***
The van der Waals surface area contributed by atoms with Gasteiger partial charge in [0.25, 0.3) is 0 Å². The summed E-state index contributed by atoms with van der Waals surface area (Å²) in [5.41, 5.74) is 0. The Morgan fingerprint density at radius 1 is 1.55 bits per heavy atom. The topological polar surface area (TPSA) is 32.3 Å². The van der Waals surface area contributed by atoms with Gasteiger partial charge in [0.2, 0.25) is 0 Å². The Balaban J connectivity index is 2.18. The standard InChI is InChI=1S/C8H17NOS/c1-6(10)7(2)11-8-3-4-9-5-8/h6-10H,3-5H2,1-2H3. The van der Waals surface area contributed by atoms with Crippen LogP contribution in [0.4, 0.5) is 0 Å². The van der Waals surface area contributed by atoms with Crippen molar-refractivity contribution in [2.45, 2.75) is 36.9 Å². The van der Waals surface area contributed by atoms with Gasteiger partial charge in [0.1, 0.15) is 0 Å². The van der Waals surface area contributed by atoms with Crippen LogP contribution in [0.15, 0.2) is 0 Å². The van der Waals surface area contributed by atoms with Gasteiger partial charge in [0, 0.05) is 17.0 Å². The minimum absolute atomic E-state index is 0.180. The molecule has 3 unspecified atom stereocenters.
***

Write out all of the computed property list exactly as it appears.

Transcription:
The van der Waals surface area contributed by atoms with Gasteiger partial charge in [0.25, 0.3) is 0 Å². The summed E-state index contributed by atoms with van der Waals surface area (Å²) in [5.41, 5.74) is 0. The Morgan fingerprint density at radius 1 is 1.55 bits per heavy atom. The topological polar surface area (TPSA) is 32.3 Å². The van der Waals surface area contributed by atoms with Gasteiger partial charge in [0.2, 0.25) is 0 Å². The Balaban J connectivity index is 2.18. The standard InChI is InChI=1S/C8H17NOS/c1-6(10)7(2)11-8-3-4-9-5-8/h6-10H,3-5H2,1-2H3. The van der Waals surface area contributed by atoms with Crippen LogP contribution in [0.4, 0.5) is 0 Å². The van der Waals surface area contributed by atoms with Crippen molar-refractivity contribution in [2.45, 2.75) is 36.9 Å². The van der Waals surface area contributed by atoms with Gasteiger partial charge in [0.1, 0.15) is 0 Å². The van der Waals surface area contributed by atoms with Crippen LogP contribution in [0.15, 0.2) is 0 Å². The van der Waals surface area contributed by atoms with Gasteiger partial charge in [0, 0.05) is 17.0 Å². The minimum absolute atomic E-state index is 0.180. The molecule has 3 unspecified atom stereocenters.